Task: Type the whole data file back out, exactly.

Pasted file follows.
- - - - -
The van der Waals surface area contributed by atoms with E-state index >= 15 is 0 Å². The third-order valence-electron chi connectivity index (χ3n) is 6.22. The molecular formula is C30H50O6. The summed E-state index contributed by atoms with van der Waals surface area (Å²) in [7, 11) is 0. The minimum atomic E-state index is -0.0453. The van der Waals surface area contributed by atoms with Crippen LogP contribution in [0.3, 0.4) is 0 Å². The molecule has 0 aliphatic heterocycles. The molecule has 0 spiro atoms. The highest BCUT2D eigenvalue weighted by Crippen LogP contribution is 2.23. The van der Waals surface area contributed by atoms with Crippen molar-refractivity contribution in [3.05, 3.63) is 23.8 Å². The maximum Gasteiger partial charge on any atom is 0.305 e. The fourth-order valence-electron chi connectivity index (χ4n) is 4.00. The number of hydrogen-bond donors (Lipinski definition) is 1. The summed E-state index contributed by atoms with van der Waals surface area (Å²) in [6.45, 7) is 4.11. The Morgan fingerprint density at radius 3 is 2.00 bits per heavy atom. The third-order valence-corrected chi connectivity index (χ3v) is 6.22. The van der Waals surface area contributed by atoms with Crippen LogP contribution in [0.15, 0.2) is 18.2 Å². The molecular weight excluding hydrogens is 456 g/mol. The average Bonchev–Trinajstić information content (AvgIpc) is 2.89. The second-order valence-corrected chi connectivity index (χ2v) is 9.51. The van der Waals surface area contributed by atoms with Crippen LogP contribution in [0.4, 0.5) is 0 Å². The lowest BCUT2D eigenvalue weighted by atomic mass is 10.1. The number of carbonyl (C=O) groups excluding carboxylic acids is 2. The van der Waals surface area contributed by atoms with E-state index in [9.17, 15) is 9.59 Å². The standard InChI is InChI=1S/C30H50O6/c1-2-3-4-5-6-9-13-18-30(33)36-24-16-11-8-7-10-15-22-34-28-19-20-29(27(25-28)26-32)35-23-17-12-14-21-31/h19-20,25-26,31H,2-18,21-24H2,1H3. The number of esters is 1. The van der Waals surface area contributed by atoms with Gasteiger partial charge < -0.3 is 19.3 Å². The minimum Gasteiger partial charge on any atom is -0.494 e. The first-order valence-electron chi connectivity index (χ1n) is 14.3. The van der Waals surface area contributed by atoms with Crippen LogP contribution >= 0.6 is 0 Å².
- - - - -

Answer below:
The van der Waals surface area contributed by atoms with E-state index >= 15 is 0 Å². The third-order valence-electron chi connectivity index (χ3n) is 6.22. The molecular formula is C30H50O6. The summed E-state index contributed by atoms with van der Waals surface area (Å²) in [7, 11) is 0. The minimum atomic E-state index is -0.0453. The van der Waals surface area contributed by atoms with Crippen LogP contribution in [0.3, 0.4) is 0 Å². The molecule has 0 aliphatic heterocycles. The molecule has 0 spiro atoms. The highest BCUT2D eigenvalue weighted by Crippen LogP contribution is 2.23. The van der Waals surface area contributed by atoms with Crippen molar-refractivity contribution in [3.05, 3.63) is 23.8 Å². The maximum Gasteiger partial charge on any atom is 0.305 e. The fourth-order valence-electron chi connectivity index (χ4n) is 4.00. The number of hydrogen-bond donors (Lipinski definition) is 1. The summed E-state index contributed by atoms with van der Waals surface area (Å²) in [6.45, 7) is 4.11. The Morgan fingerprint density at radius 3 is 2.00 bits per heavy atom. The third-order valence-corrected chi connectivity index (χ3v) is 6.22. The van der Waals surface area contributed by atoms with Crippen LogP contribution in [0.15, 0.2) is 18.2 Å². The molecular weight excluding hydrogens is 456 g/mol. The average Bonchev–Trinajstić information content (AvgIpc) is 2.89. The second-order valence-corrected chi connectivity index (χ2v) is 9.51. The van der Waals surface area contributed by atoms with Crippen LogP contribution in [0.4, 0.5) is 0 Å². The lowest BCUT2D eigenvalue weighted by atomic mass is 10.1. The number of carbonyl (C=O) groups excluding carboxylic acids is 2. The van der Waals surface area contributed by atoms with E-state index in [9.17, 15) is 9.59 Å². The standard InChI is InChI=1S/C30H50O6/c1-2-3-4-5-6-9-13-18-30(33)36-24-16-11-8-7-10-15-22-34-28-19-20-29(27(25-28)26-32)35-23-17-12-14-21-31/h19-20,25-26,31H,2-18,21-24H2,1H3. The number of esters is 1. The van der Waals surface area contributed by atoms with Gasteiger partial charge < -0.3 is 19.3 Å². The minimum Gasteiger partial charge on any atom is -0.494 e. The first-order valence-electron chi connectivity index (χ1n) is 14.3. The van der Waals surface area contributed by atoms with Crippen LogP contribution >= 0.6 is 0 Å².